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What Happens if You Don’t Activate a Credit Card?

Your credit card can still rack up fees and interest if you don't activate it.

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After you apply for a credit card and get accepted, you’ll receive your card in the mail. Typically, the card comes with an activation sticker affixed, listing a phone number and website. You’ll have to activate your card through one of these channels in order to start using it.

Why do you need to activate your new credit card? 

Credit card activation helps to prevent credit card fraud, as it keeps would-be thieves from swiping cards out of mailboxes and using them. Credit card activation also lets your credit card issuer know that you successfully received your new card and are ready to use your new line of credit.

It’s a good idea to activate your credit card as soon as possible, since you won’t be able to earn credit card rewards or take advantage of credit-building opportunities until you activate.

What happens if you don’t activate a credit card?

If you don’t activate your credit card, you won’t be able to use it to make purchases. You could end up at the grocery store with unexpected complications at checkout. 

Surprisingly, an unactivated credit card can still accrue interest. If your credit card has an annual fee, for example, the cost of the fee could be included in your first credit card billing cycle. Even though your credit card is not yet activated, your credit issuer can still charge interest on that balance if left unpaid.

An unactivated credit card could also affect your credit score. The credit limit associated with the unactivated card will be reported to the three major credit bureaus, which means it will appear on your credit report -- and since you haven’t made any purchases against your new credit limit, your unactivated card could reduce your credit utilization ratio and increase your credit score.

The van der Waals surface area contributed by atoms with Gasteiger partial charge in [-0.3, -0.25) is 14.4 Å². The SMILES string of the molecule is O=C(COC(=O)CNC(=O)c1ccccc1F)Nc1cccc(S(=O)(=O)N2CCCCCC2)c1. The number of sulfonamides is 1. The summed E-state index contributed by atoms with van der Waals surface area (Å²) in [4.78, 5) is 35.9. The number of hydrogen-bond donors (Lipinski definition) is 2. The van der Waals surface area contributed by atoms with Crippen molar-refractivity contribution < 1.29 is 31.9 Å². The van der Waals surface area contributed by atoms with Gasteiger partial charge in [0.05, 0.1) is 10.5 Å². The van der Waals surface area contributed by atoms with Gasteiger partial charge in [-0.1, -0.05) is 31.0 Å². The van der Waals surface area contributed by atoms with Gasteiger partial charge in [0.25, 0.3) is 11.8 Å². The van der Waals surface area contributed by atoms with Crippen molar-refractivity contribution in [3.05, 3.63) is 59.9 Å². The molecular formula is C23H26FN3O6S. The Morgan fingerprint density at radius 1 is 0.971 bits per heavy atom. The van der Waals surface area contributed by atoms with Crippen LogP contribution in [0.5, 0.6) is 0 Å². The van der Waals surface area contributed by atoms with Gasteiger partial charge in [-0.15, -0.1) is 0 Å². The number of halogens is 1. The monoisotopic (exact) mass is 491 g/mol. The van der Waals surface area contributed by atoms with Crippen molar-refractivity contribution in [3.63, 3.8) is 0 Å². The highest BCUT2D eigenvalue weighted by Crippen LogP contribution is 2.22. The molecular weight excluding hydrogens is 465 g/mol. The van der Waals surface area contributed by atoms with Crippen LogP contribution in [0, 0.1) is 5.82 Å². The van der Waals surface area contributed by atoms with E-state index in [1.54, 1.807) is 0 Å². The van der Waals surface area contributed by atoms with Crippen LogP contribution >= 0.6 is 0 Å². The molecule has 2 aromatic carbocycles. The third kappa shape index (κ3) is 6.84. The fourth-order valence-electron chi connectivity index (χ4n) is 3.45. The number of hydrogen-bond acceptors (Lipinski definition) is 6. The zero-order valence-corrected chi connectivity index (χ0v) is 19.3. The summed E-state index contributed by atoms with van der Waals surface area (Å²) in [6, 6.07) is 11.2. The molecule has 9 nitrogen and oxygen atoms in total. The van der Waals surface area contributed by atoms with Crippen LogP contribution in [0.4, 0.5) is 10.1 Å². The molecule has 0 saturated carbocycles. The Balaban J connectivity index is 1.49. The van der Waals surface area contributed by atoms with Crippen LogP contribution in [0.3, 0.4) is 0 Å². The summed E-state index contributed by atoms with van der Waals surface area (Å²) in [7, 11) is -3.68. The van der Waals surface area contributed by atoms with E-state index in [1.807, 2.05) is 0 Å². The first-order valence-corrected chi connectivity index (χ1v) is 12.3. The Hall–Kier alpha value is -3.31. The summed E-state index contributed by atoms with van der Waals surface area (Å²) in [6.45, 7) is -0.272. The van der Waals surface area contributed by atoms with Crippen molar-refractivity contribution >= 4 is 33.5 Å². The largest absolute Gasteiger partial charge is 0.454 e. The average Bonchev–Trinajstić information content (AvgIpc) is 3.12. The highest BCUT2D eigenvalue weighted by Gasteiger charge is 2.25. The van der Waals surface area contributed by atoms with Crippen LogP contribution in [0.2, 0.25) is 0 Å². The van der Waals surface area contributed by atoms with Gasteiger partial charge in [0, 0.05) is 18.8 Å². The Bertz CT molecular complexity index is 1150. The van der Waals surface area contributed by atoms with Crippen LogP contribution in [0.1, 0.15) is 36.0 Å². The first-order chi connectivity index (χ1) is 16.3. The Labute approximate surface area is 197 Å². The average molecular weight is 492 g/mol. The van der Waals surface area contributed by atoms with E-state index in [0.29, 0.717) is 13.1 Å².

On the other hand, the credit check associated with your credit card application will also be reported to the major credit bureaus, and hard credit inquiries have the potential to lower your credit score by a few points. You can’t avoid taking the hit to your credit score by keeping the new card unactivated. The credit inquiry becomes part of your credit report when you apply for the card, not when you activate it.

How to activate your credit card

Activating your credit card is a simple process, and should only take a few minutes to complete. If you received your new credit card in the mail, it should include instructions on how to activate it. In most cases, you’ll need to visit your credit card issuer’s website or call a specific activation number. Be prepared to provide identifying information such as your Social Security Number or date of birth. 

If you received an instant approval credit card, the activation process may take place when your application is approved, giving you the opportunity to begin making purchases right away. In some cases, you’ll need to reactivate your new credit card after it arrives in the mail.  

If you aren’t able to activate your new credit card on the day it arrives, don’t worry -- you won’t be penalized for not activating right away. But if you keep your credit card unactivated for more than a month, your credit card issuer may contact you to ask if the card was received. 

What happens if you close an account that was never activated? 

When you close a credit card account that was never activated, the account is removed from your credit report. This could have a negative affect on your credit score, since it is likely to reduce your available credit and increase your credit utilization ratio. 

In some cases, a credit card issuer will close an unactivated credit card on their own. This is only likely to happen if you keep your credit account inactive for a significant period of time.

The bottom line

Before you can begin using your new credit card, you need to activate it. Activating a credit card is a simple process, and can often be completed online or over the phone in just a few minutes.

If you don’t activate your credit card, you won’t be able to make purchases -- but you’ll still receive a monthly credit card bill, and any credit card fees associated with your account could begin to accrue interest, making activating your credit card one of the best ways to begin using credit responsibly.

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Nicole Dieker has written about personal finance for nearly a decade. In addition to CNET, her work has appeared on Bankrate,, Vox, Lifehacker, Popular Science, The Penny Hoarder, The Simple Dollar and NBC News. Dieker also spent five years as a writer and editor for The Billfold, a personal finance blog.
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